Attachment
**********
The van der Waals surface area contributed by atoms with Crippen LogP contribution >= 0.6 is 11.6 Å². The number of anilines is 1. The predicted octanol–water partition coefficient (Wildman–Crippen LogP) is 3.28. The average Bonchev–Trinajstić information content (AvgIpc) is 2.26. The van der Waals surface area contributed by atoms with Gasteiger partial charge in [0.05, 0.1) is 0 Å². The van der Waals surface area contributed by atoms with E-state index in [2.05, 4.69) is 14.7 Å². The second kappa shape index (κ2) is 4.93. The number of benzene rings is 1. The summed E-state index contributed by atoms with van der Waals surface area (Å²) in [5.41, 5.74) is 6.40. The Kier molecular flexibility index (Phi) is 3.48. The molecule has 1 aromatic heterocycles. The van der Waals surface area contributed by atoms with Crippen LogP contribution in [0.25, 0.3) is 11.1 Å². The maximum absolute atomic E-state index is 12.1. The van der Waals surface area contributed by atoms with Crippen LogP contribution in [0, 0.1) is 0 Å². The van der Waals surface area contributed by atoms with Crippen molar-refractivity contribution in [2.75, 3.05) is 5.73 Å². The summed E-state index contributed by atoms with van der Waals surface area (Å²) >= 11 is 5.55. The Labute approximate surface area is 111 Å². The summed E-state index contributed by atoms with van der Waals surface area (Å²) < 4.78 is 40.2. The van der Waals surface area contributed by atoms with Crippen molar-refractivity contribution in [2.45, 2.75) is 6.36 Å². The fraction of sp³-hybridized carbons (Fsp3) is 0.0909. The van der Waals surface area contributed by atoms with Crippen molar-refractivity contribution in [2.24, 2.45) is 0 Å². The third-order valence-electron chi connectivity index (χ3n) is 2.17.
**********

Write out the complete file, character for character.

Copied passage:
The van der Waals surface area contributed by atoms with Crippen LogP contribution >= 0.6 is 11.6 Å². The number of anilines is 1. The predicted octanol–water partition coefficient (Wildman–Crippen LogP) is 3.28. The average Bonchev–Trinajstić information content (AvgIpc) is 2.26. The van der Waals surface area contributed by atoms with Gasteiger partial charge in [0.05, 0.1) is 0 Å². The van der Waals surface area contributed by atoms with E-state index in [2.05, 4.69) is 14.7 Å². The second kappa shape index (κ2) is 4.93. The number of benzene rings is 1. The summed E-state index contributed by atoms with van der Waals surface area (Å²) in [5.41, 5.74) is 6.40. The Kier molecular flexibility index (Phi) is 3.48. The molecule has 1 aromatic heterocycles. The van der Waals surface area contributed by atoms with Crippen LogP contribution in [0.25, 0.3) is 11.1 Å². The maximum absolute atomic E-state index is 12.1. The van der Waals surface area contributed by atoms with Crippen LogP contribution in [0, 0.1) is 0 Å². The van der Waals surface area contributed by atoms with Crippen molar-refractivity contribution in [2.75, 3.05) is 5.73 Å². The summed E-state index contributed by atoms with van der Waals surface area (Å²) >= 11 is 5.55. The Labute approximate surface area is 111 Å². The summed E-state index contributed by atoms with van der Waals surface area (Å²) < 4.78 is 40.2. The van der Waals surface area contributed by atoms with Crippen molar-refractivity contribution in [2.45, 2.75) is 6.36 Å². The fraction of sp³-hybridized carbons (Fsp3) is 0.0909. The van der Waals surface area contributed by atoms with Crippen molar-refractivity contribution in [2.24, 2.45) is 0 Å². The third-order valence-electron chi connectivity index (χ3n) is 2.17.